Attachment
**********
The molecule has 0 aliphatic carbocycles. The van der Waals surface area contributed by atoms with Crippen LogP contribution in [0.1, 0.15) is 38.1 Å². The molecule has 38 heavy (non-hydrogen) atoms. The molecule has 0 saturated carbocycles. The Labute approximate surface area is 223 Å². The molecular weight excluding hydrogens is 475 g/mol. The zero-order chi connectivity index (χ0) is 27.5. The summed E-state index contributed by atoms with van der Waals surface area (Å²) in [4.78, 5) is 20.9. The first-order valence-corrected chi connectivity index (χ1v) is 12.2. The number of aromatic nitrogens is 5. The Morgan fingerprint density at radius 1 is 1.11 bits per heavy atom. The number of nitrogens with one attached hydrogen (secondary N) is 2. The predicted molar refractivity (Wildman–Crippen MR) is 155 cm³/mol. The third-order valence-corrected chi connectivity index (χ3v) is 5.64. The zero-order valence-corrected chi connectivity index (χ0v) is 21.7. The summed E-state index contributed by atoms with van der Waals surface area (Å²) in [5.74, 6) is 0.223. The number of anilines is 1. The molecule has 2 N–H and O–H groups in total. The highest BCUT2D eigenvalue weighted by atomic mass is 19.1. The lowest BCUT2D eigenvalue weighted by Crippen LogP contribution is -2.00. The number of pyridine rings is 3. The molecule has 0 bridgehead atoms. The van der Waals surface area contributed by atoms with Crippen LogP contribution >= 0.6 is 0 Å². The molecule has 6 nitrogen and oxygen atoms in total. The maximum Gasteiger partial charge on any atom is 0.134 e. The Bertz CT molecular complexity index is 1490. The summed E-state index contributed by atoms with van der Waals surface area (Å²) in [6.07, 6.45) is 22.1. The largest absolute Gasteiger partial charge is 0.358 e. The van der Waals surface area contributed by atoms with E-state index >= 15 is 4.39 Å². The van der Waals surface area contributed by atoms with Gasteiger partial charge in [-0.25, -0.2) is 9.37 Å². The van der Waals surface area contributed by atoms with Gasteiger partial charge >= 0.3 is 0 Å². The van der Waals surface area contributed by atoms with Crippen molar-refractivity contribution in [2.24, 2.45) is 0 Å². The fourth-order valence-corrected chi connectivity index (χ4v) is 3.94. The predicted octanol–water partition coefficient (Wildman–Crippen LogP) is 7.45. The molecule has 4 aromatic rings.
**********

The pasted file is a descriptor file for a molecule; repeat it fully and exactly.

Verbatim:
The molecule has 0 aliphatic carbocycles. The van der Waals surface area contributed by atoms with Crippen LogP contribution in [0.1, 0.15) is 38.1 Å². The molecule has 38 heavy (non-hydrogen) atoms. The molecule has 0 saturated carbocycles. The Labute approximate surface area is 223 Å². The molecular weight excluding hydrogens is 475 g/mol. The zero-order chi connectivity index (χ0) is 27.5. The summed E-state index contributed by atoms with van der Waals surface area (Å²) in [4.78, 5) is 20.9. The first-order valence-corrected chi connectivity index (χ1v) is 12.2. The number of aromatic nitrogens is 5. The Morgan fingerprint density at radius 1 is 1.11 bits per heavy atom. The number of nitrogens with one attached hydrogen (secondary N) is 2. The predicted molar refractivity (Wildman–Crippen MR) is 155 cm³/mol. The third-order valence-corrected chi connectivity index (χ3v) is 5.64. The zero-order valence-corrected chi connectivity index (χ0v) is 21.7. The summed E-state index contributed by atoms with van der Waals surface area (Å²) in [5.74, 6) is 0.223. The number of anilines is 1. The molecule has 2 N–H and O–H groups in total. The highest BCUT2D eigenvalue weighted by atomic mass is 19.1. The lowest BCUT2D eigenvalue weighted by Crippen LogP contribution is -2.00. The number of pyridine rings is 3. The molecule has 0 bridgehead atoms. The van der Waals surface area contributed by atoms with Crippen LogP contribution >= 0.6 is 0 Å². The molecule has 6 nitrogen and oxygen atoms in total. The maximum Gasteiger partial charge on any atom is 0.134 e. The Bertz CT molecular complexity index is 1490. The summed E-state index contributed by atoms with van der Waals surface area (Å²) in [6.07, 6.45) is 22.1. The largest absolute Gasteiger partial charge is 0.358 e. The van der Waals surface area contributed by atoms with E-state index >= 15 is 4.39 Å². The van der Waals surface area contributed by atoms with Gasteiger partial charge in [-0.25, -0.2) is 9.37 Å². The van der Waals surface area contributed by atoms with Gasteiger partial charge >= 0.3 is 0 Å². The van der Waals surface area contributed by atoms with Crippen molar-refractivity contribution in [2.24, 2.45) is 0 Å². The fourth-order valence-corrected chi connectivity index (χ4v) is 3.94. The predicted octanol–water partition coefficient (Wildman–Crippen LogP) is 7.45. The molecule has 4 aromatic rings.